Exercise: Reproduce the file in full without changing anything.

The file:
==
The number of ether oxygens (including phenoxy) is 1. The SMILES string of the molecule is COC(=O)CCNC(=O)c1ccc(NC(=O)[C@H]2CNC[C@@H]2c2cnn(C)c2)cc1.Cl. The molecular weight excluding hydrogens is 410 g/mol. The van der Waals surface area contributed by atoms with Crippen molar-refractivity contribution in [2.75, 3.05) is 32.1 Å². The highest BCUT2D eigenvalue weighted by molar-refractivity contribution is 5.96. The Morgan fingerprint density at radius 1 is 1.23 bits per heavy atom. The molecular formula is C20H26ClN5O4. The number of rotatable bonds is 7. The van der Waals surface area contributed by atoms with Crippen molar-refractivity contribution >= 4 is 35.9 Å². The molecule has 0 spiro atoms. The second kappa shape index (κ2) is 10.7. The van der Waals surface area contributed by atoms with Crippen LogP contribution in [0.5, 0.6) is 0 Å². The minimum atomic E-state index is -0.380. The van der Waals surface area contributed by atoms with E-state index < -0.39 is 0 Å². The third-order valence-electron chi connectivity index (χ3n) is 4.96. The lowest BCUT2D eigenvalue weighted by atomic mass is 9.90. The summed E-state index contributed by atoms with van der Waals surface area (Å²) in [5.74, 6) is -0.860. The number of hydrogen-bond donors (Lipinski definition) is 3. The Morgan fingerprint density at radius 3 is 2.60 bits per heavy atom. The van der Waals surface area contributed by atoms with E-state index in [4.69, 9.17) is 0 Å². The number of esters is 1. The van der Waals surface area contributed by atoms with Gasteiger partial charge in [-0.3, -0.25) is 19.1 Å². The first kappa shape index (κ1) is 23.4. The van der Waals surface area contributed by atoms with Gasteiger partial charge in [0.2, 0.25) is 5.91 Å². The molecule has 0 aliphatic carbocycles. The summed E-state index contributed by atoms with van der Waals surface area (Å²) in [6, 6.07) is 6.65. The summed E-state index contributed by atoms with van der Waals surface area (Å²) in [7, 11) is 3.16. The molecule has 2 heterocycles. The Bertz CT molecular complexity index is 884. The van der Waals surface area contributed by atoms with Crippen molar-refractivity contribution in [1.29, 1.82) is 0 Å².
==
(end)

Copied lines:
The number of ether oxygens (including phenoxy) is 1. The SMILES string of the molecule is COC(=O)CCNC(=O)c1ccc(NC(=O)[C@H]2CNC[C@@H]2c2cnn(C)c2)cc1.Cl. The molecular weight excluding hydrogens is 410 g/mol. The van der Waals surface area contributed by atoms with Crippen molar-refractivity contribution in [2.75, 3.05) is 32.1 Å². The highest BCUT2D eigenvalue weighted by molar-refractivity contribution is 5.96. The Morgan fingerprint density at radius 1 is 1.23 bits per heavy atom. The molecular formula is C20H26ClN5O4. The number of rotatable bonds is 7. The van der Waals surface area contributed by atoms with Crippen molar-refractivity contribution >= 4 is 35.9 Å². The molecule has 0 spiro atoms. The second kappa shape index (κ2) is 10.7. The van der Waals surface area contributed by atoms with Crippen LogP contribution in [0.5, 0.6) is 0 Å². The minimum atomic E-state index is -0.380. The van der Waals surface area contributed by atoms with E-state index < -0.39 is 0 Å². The third-order valence-electron chi connectivity index (χ3n) is 4.96. The lowest BCUT2D eigenvalue weighted by atomic mass is 9.90. The summed E-state index contributed by atoms with van der Waals surface area (Å²) in [5.74, 6) is -0.860. The number of hydrogen-bond donors (Lipinski definition) is 3. The Morgan fingerprint density at radius 3 is 2.60 bits per heavy atom. The van der Waals surface area contributed by atoms with E-state index in [4.69, 9.17) is 0 Å². The number of esters is 1. The van der Waals surface area contributed by atoms with Gasteiger partial charge in [-0.3, -0.25) is 19.1 Å². The first kappa shape index (κ1) is 23.4. The van der Waals surface area contributed by atoms with Gasteiger partial charge in [0.2, 0.25) is 5.91 Å². The molecule has 0 aliphatic carbocycles. The summed E-state index contributed by atoms with van der Waals surface area (Å²) in [6, 6.07) is 6.65. The summed E-state index contributed by atoms with van der Waals surface area (Å²) in [7, 11) is 3.16. The molecule has 2 heterocycles. The Bertz CT molecular complexity index is 884. The van der Waals surface area contributed by atoms with Crippen molar-refractivity contribution in [1.29, 1.82) is 0 Å².